What Are Bonds?
Bonds are marketable securities that represent a loan to a company, a municipality, the federal government, or a foreign government with the expectation that the loan will be paid back at a set date in the future. Like almost all loans, bonds also come with an interest component, which can involve periodic payments over the life of the bond or single payments at maturity. Bonds can be bought directly as new issues from the government, from a municipality, or from a company. They can also be bought from bond traders, brokers, or dealers on the secondary market. The bond market dictates how easily you can buy or sell a bond, and at what price.
A big part of the bond picture is interest: for lending them the money, the borrower (or issuer of the bond) agrees to pay the buyer a specific rate of interest at predetermined intervals. Bonds are sold in discrete increments (typically multiples of $1,000, with few exceptions), known as their par value or face value. Their maturities range from short-term (up to five years) to intermediate-term (generally seven to ten years) to long-term (usually around twenty to thirty years). Longer-term bonds typically will pay higher interest rates — averaging higher than 6 percent over the last fifty years — than short-term bonds. Though the bond's stated interest rate is a known factor, over the time its yield (or effective interest rate) will fluctuate along with changes in prevailing interest rates; this matters primarily if you are trying to sell a bond.
Because bond values often move in the opposite direction of the stock market, bonds can be a key component in both the risk-reducing diversification and asset allocation strategies essential for good portfolio management. While bonds typically don't function as a complete substitute for stocks, they do make a strong complement, in addition to providing steady interest income to investors.
A bond will have a date of final maturity, which is the date at which the bond will return your principal, or initial investment. Some types of bonds — known as callable bonds — can be redeemed by the issuer earlier than that maturity date, which means that the lender pays you back sooner than expected. A $5,000 bond is worth $5,000 upon maturity (regardless of the price that bond would fetch on the open market), as long as the issuer does not default on the payment. The interest you receive while holding the bond is your perk, so to speak, for lending the money. Interest is usually paid semiannually or annually, and it compounds at different rates.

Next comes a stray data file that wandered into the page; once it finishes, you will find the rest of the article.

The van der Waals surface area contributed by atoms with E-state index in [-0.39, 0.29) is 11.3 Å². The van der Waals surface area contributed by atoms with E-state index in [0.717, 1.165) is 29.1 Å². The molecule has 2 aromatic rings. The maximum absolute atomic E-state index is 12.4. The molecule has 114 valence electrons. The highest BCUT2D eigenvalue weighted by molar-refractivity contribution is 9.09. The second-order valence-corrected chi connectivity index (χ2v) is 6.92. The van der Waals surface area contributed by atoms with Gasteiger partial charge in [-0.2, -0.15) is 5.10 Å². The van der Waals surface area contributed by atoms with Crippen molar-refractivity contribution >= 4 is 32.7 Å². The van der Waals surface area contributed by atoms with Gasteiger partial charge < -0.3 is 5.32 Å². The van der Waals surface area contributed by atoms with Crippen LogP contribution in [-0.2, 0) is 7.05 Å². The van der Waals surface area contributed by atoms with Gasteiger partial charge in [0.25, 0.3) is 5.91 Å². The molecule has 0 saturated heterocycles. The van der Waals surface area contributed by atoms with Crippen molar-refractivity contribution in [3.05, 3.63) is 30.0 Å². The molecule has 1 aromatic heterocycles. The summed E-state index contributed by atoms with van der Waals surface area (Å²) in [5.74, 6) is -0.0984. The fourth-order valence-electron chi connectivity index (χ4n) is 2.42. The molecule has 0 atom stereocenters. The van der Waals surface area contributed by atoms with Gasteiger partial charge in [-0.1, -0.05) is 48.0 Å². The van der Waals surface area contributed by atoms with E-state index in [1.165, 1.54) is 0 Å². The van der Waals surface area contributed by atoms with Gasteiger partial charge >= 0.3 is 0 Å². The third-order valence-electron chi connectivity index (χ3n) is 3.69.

Bonds versus Stocks
Unlike a stockholder, a bondholder does not take part in the success or failure of the company. Shares of stock will rise and fall in conjunction with the company's fortunes. In the case of bonds, you will receive interest on your loan and get your principal back at the date of maturity regardless of how well a company fares — unless, of course, they go bankrupt. Bonds are therefore referred to as fixed-income investments because you know how much you will earn — unless you sell before maturity, in which case the market determines the price.
Corporate bond prices, like stock prices, can be affected by corporate earnings. However, they are often affected to a much stronger degree by fluctuations in interest rates. This is true even though the bond market itself often takes the lead in setting those rates. And both types of securities are subject to influences like terrorism, politics, and fraud.
When you're considering a bond for your portfolio, remember to analyze these seven key features: price, stated interest rate, current yield, maturity, redemption features, credit rating, and income tax impact. Together, these factors can help you decide whether this bond fits into your portfolio and meshes with your personal investment goals.
As a general rule, bonds, particularly U.S. government bonds, are considered less risky than stocks and are therefore considered a more conservative investment. Bonds also tend to provide a higher rate of interest than you can get from a bank account or CD, and this, along with a steady flow of interest income, usually makes them attractive, relatively safe investments.
There are drawbacks and risks inherent to bonds, which will also be discussed in more detail later in this chapter. The most basic risk is that an issuer may default, meaning you will not get your money back. You can also lose money in bonds if you are forced to sell when interest rates are high. And you may not see the type of high returns from bond investments that you can realize from more risky equity mutual funds or from a hot stock.